Support Hyperallergic’s independent arts journalism.
The Institute of Contemporary Art at the University of Pennsylvania (ICA) presents Karyn Olivier: Everything That’s Alive Moves, a solo exhibition of six large-scale sculptures by Philadelphia-based artist Karyn Olivier. This exhibition offers the rare opportunity to examine the recent trajectories of Olivier’s investigation into memorials and monuments, and their relation to issues of citizenship and individual responsibility. The exhibition, on view January 24 through May 10, 2020, builds on several public projects and commissions created by the artist in recent years and continues to revise, rework, and expand on key works from her past.
Everything That’s Alive Moves brings together two tactics the artist has focused on in recent years: architectural scale and the minute, modest gesture. A fully-functioning carousel for one rider, a car made entirely of repurposed shoes — gathered for export to poor countries — and a brick wall built using clothing wedged between the bricks as mortar, are among the older works reimagined and constructed on-site at ICA.
Karyn Olivier’s recent thinking has been centered on civic space — specifically monuments and memorials, driven in part by her planning, building, and writing for several public commissions and memorials.
Three new sculptures reflect Olivier’s 2018–19 year of study in Rome, investigating the city’s ruins, histories, and public works. These sculptures also offer a chance to attune ourselves to her care for the accumulation of often-overlooked patterns, and how monuments have embedded in them the perpetual irresolution of overlapping histories.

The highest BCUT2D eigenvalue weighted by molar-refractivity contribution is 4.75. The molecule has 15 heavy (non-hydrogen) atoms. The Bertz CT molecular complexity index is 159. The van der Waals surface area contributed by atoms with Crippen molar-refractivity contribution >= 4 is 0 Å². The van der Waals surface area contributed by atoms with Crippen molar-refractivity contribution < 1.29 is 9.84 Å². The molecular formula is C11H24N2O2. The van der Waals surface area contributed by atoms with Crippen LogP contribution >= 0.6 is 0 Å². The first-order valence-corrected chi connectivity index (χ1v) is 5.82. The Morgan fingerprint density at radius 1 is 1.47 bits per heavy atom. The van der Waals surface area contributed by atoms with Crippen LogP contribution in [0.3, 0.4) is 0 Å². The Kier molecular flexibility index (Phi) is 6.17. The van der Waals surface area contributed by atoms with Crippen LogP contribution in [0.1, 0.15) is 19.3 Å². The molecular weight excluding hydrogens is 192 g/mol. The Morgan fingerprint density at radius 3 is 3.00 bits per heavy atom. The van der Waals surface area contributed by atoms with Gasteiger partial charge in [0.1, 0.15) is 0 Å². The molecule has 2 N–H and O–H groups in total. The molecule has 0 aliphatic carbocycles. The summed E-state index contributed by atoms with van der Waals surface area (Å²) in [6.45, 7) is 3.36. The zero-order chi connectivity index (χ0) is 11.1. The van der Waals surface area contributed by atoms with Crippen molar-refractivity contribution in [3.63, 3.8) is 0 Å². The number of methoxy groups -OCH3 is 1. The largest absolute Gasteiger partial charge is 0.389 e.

Visit icaphila.org for more information on Karyn Olivier: Everything That’s Alive Moves. ICA admission is always free. For all.
Karyn Olivier: Everything That’s Alive Moves continues at the Institute of Contemporary Art, University of Pennsylvania (118 S. 36th Street Philadelphia, PA 19104) through May 10. The exhibition is organized by Anthony Elms, ICA Daniel and Brett Sundheim Chief Curator. The exhibition is accompanied by a fully illustrated monograph that will be released in 2020.
One hundred years after Mary Hiester Reid’s death, Flower Diary recovers the elusive, overlooked artist’s life and work
An exhibition of cabinet cards at LACMA showcases marketing and personal panache.
Over 50 years of the artist’s video and media work on how images, sound, and cultural iconography inform representation is on view through December 30.
Most eye miniatures were exchanged between lovers, though they were also given to close friends and family members.
In honor of National Hispanic Heritage Month, exhibitions on irises in art history, LGBTQ Pride, and more have been translated.
Over the course of three months, the resident artists in Going to the Meadow will collaborate and create with a curated set of continually changing materials.
“The impossibility of reforming Tony [Soprano] bears some resemblance to the crisis plaguing museums and toxic philanthropy today, where a culture of bullying and exploitation belies programming of socially- and politically-engaged art.”